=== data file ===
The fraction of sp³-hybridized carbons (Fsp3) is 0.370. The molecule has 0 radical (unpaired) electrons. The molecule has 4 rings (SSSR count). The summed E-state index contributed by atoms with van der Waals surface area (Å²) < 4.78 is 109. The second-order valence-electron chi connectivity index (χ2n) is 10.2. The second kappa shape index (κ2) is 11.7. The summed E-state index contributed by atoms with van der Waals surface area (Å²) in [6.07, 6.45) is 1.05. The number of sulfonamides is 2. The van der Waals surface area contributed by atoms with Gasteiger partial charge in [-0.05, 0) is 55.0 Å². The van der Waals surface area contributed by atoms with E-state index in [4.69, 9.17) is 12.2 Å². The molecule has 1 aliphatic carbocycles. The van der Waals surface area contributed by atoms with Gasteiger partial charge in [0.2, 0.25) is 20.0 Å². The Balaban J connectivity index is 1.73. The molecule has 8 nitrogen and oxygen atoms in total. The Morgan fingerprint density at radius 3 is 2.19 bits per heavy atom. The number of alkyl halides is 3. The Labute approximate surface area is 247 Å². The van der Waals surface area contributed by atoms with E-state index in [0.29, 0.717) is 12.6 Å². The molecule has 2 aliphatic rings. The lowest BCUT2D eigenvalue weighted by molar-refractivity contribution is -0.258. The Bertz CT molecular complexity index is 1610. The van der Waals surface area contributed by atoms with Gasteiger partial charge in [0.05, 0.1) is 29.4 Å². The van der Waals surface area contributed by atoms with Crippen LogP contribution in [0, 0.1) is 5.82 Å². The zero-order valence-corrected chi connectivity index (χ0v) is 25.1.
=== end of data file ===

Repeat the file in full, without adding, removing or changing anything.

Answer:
The fraction of sp³-hybridized carbons (Fsp3) is 0.370. The molecule has 0 radical (unpaired) electrons. The molecule has 4 rings (SSSR count). The summed E-state index contributed by atoms with van der Waals surface area (Å²) < 4.78 is 109. The second-order valence-electron chi connectivity index (χ2n) is 10.2. The second kappa shape index (κ2) is 11.7. The summed E-state index contributed by atoms with van der Waals surface area (Å²) in [6.07, 6.45) is 1.05. The number of sulfonamides is 2. The van der Waals surface area contributed by atoms with Gasteiger partial charge in [-0.05, 0) is 55.0 Å². The van der Waals surface area contributed by atoms with E-state index in [4.69, 9.17) is 12.2 Å². The molecule has 1 aliphatic carbocycles. The van der Waals surface area contributed by atoms with Gasteiger partial charge in [0.2, 0.25) is 20.0 Å². The Balaban J connectivity index is 1.73. The molecule has 8 nitrogen and oxygen atoms in total. The Morgan fingerprint density at radius 3 is 2.19 bits per heavy atom. The number of alkyl halides is 3. The Labute approximate surface area is 247 Å². The van der Waals surface area contributed by atoms with E-state index in [0.29, 0.717) is 12.6 Å². The molecule has 2 aliphatic rings. The lowest BCUT2D eigenvalue weighted by molar-refractivity contribution is -0.258. The Bertz CT molecular complexity index is 1610. The van der Waals surface area contributed by atoms with Gasteiger partial charge in [0.05, 0.1) is 29.4 Å². The van der Waals surface area contributed by atoms with Crippen LogP contribution in [0, 0.1) is 5.82 Å². The zero-order valence-corrected chi connectivity index (χ0v) is 25.1.